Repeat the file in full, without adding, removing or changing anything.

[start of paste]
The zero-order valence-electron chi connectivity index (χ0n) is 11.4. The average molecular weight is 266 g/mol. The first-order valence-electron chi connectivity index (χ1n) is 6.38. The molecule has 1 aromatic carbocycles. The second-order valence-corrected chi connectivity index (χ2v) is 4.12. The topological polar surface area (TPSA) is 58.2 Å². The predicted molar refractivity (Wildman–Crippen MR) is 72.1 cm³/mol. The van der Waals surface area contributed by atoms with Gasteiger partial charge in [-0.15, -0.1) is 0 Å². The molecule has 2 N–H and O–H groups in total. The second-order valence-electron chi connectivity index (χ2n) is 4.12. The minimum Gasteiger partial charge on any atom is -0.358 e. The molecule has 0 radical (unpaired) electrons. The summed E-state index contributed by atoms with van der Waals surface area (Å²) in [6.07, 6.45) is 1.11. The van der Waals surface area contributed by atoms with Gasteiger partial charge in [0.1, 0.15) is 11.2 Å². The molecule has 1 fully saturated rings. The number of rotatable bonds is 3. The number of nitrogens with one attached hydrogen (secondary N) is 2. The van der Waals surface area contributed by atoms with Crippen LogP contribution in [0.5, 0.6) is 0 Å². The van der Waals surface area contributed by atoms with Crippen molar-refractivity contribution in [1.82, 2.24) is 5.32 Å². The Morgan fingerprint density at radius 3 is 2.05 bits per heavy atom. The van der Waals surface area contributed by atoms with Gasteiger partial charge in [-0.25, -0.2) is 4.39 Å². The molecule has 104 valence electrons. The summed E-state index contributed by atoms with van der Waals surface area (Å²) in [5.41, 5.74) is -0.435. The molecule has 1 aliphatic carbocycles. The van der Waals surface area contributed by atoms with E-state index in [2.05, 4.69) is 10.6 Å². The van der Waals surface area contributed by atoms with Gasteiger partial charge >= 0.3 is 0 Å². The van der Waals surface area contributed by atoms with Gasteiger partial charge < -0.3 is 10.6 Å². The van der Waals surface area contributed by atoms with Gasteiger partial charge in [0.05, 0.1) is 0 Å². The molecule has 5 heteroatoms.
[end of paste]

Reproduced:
The zero-order valence-electron chi connectivity index (χ0n) is 11.4. The average molecular weight is 266 g/mol. The first-order valence-electron chi connectivity index (χ1n) is 6.38. The molecule has 1 aromatic carbocycles. The second-order valence-corrected chi connectivity index (χ2v) is 4.12. The topological polar surface area (TPSA) is 58.2 Å². The predicted molar refractivity (Wildman–Crippen MR) is 72.1 cm³/mol. The van der Waals surface area contributed by atoms with Gasteiger partial charge in [-0.15, -0.1) is 0 Å². The molecule has 2 N–H and O–H groups in total. The second-order valence-electron chi connectivity index (χ2n) is 4.12. The minimum Gasteiger partial charge on any atom is -0.358 e. The molecule has 0 radical (unpaired) electrons. The summed E-state index contributed by atoms with van der Waals surface area (Å²) in [6.07, 6.45) is 1.11. The van der Waals surface area contributed by atoms with Gasteiger partial charge in [0.1, 0.15) is 11.2 Å². The molecule has 1 fully saturated rings. The number of rotatable bonds is 3. The number of nitrogens with one attached hydrogen (secondary N) is 2. The van der Waals surface area contributed by atoms with Crippen LogP contribution in [0.5, 0.6) is 0 Å². The van der Waals surface area contributed by atoms with Crippen molar-refractivity contribution in [1.82, 2.24) is 5.32 Å². The Morgan fingerprint density at radius 3 is 2.05 bits per heavy atom. The van der Waals surface area contributed by atoms with Gasteiger partial charge in [-0.25, -0.2) is 4.39 Å². The molecule has 104 valence electrons. The summed E-state index contributed by atoms with van der Waals surface area (Å²) in [5.41, 5.74) is -0.435. The molecule has 1 aliphatic carbocycles. The van der Waals surface area contributed by atoms with E-state index in [2.05, 4.69) is 10.6 Å². The van der Waals surface area contributed by atoms with Gasteiger partial charge >= 0.3 is 0 Å². The van der Waals surface area contributed by atoms with Gasteiger partial charge < -0.3 is 10.6 Å². The van der Waals surface area contributed by atoms with Gasteiger partial charge in [0.05, 0.1) is 0 Å². The molecule has 5 heteroatoms.